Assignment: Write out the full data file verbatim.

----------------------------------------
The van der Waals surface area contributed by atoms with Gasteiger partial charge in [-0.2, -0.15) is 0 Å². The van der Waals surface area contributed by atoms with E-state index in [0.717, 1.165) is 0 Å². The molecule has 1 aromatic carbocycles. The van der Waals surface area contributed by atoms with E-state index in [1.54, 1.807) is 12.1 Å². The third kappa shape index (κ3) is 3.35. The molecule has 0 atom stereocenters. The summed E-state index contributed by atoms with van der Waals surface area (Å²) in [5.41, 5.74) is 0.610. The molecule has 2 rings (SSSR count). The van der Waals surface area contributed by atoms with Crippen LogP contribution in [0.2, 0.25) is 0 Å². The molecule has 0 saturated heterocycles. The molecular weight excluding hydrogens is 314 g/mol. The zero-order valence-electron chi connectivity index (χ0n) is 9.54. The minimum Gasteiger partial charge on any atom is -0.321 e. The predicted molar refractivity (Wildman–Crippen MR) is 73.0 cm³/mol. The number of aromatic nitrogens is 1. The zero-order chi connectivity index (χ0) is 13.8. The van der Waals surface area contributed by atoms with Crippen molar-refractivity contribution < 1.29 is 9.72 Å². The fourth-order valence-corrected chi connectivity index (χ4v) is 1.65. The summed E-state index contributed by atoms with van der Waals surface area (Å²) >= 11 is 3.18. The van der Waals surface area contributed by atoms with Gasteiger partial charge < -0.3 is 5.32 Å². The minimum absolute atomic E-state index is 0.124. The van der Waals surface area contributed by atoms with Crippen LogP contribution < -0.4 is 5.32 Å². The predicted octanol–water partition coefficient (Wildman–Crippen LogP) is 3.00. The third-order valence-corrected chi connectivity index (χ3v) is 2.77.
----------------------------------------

The van der Waals surface area contributed by atoms with Gasteiger partial charge in [-0.2, -0.15) is 0 Å². The van der Waals surface area contributed by atoms with E-state index in [0.717, 1.165) is 0 Å². The molecule has 1 aromatic carbocycles. The van der Waals surface area contributed by atoms with E-state index in [1.54, 1.807) is 12.1 Å². The third kappa shape index (κ3) is 3.35. The molecule has 0 atom stereocenters. The summed E-state index contributed by atoms with van der Waals surface area (Å²) in [5.41, 5.74) is 0.610. The molecule has 2 rings (SSSR count). The van der Waals surface area contributed by atoms with Crippen LogP contribution in [0.2, 0.25) is 0 Å². The molecule has 0 saturated heterocycles. The molecular weight excluding hydrogens is 314 g/mol. The zero-order valence-electron chi connectivity index (χ0n) is 9.54. The minimum Gasteiger partial charge on any atom is -0.321 e. The predicted molar refractivity (Wildman–Crippen MR) is 73.0 cm³/mol. The number of aromatic nitrogens is 1. The zero-order chi connectivity index (χ0) is 13.8. The van der Waals surface area contributed by atoms with Crippen molar-refractivity contribution < 1.29 is 9.72 Å². The fourth-order valence-corrected chi connectivity index (χ4v) is 1.65. The summed E-state index contributed by atoms with van der Waals surface area (Å²) >= 11 is 3.18. The van der Waals surface area contributed by atoms with Gasteiger partial charge < -0.3 is 5.32 Å². The minimum absolute atomic E-state index is 0.124. The van der Waals surface area contributed by atoms with Crippen LogP contribution < -0.4 is 5.32 Å². The predicted octanol–water partition coefficient (Wildman–Crippen LogP) is 3.00. The third-order valence-corrected chi connectivity index (χ3v) is 2.77.